Apr 12, 2018 11:00 AM


a woman reads a book about cancer

Updated February 2019

The Immortal Life of Henrietta Lacks by Rebecca Skloot is an acclaimed nonfiction book about the revolutionary research, ethical questions, and racism wrapped up in one woman’s cancer story. It’s a good selection for African American History Month in February or National Minority Health Month in April.

In 1951, an African-American woman named Henrietta Lacks went to Johns Hopkins Hospital to have a doctor look at a “knot” in her womb, which turned out to be cervical cancer. Her doctor took two biopsies, one of cancer cells and one of healthy cells. The cells were taken without Lacks’s knowledge or consent.

Lacks’s cells ended up in the lab of cell biologist Dr. George Gey. Because of a mutation, her cells were able to survive and reproduce outside of the body. Dr. Gey grew the cells continuously in the lab, something that had never been done before.  

Named after the first two letters of her first and last name, the HeLa cells were used in many different medical experiments because they could be grown so easily in the lab. HeLa enabled the development of in vitro fertilization, the first clone of a human cell, the development of the polio vaccine, advances in gene mapping, and more.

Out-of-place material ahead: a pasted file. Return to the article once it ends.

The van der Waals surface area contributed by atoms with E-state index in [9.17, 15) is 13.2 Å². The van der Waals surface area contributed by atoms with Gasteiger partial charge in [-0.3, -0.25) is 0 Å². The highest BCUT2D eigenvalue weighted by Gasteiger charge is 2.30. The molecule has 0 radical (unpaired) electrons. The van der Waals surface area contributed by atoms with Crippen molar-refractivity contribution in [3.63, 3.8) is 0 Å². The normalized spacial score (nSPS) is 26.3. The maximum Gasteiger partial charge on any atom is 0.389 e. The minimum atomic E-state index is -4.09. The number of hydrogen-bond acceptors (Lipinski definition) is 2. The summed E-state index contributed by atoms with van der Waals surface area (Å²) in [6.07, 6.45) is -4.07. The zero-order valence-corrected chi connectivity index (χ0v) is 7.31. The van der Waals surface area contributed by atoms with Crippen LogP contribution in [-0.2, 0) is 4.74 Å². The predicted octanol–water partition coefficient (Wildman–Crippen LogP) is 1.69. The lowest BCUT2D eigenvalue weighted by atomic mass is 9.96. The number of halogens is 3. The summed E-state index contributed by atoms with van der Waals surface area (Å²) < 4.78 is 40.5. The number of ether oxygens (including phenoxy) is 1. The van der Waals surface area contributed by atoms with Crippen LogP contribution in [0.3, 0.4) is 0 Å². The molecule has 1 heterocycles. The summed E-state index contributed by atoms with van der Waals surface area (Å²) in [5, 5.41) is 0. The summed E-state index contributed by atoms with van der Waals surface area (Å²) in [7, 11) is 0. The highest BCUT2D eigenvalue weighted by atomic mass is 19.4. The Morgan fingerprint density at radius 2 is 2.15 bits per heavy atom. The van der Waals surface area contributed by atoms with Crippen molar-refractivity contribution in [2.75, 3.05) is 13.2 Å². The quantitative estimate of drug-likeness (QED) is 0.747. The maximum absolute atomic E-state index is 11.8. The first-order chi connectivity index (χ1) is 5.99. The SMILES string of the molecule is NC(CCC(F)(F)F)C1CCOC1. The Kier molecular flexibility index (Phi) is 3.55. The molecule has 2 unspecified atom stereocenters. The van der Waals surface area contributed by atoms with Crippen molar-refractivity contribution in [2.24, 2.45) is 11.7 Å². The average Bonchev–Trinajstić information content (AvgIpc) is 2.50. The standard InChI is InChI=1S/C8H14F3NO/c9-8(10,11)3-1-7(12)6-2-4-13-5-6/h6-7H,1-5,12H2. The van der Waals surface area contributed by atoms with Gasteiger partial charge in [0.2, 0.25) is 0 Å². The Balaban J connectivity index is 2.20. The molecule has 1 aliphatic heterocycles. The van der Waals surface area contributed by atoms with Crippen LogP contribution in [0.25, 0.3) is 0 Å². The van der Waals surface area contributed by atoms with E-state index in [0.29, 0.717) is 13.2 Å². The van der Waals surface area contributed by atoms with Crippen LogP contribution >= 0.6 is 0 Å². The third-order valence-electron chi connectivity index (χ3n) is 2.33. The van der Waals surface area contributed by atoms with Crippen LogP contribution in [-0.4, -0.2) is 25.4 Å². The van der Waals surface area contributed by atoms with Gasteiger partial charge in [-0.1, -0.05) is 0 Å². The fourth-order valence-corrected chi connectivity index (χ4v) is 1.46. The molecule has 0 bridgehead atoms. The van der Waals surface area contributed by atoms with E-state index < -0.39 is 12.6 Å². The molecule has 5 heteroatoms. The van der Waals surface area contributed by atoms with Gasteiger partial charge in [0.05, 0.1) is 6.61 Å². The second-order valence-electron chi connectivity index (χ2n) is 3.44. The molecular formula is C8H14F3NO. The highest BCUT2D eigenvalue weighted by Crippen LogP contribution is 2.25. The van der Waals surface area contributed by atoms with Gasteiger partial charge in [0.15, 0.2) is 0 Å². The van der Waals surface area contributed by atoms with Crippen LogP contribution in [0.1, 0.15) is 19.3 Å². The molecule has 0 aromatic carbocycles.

Before this book, very few people knew the source of HeLa cells. The book introduces us to the woman who helped change modern medicine. It also considers the ethical dilemmas of using patient cells without knowledge or consent, the way race played a part in how Lacks was treated, and the impact on her family decades later.

Visit the Cancer Learning Center to check out The Immortal Life of Henrietta Lacks or find more resources about cancer.

graphic shows timeline of henrietta lack's story and hela cell research

Image courtesy of NIH. Click to view full-sized image.

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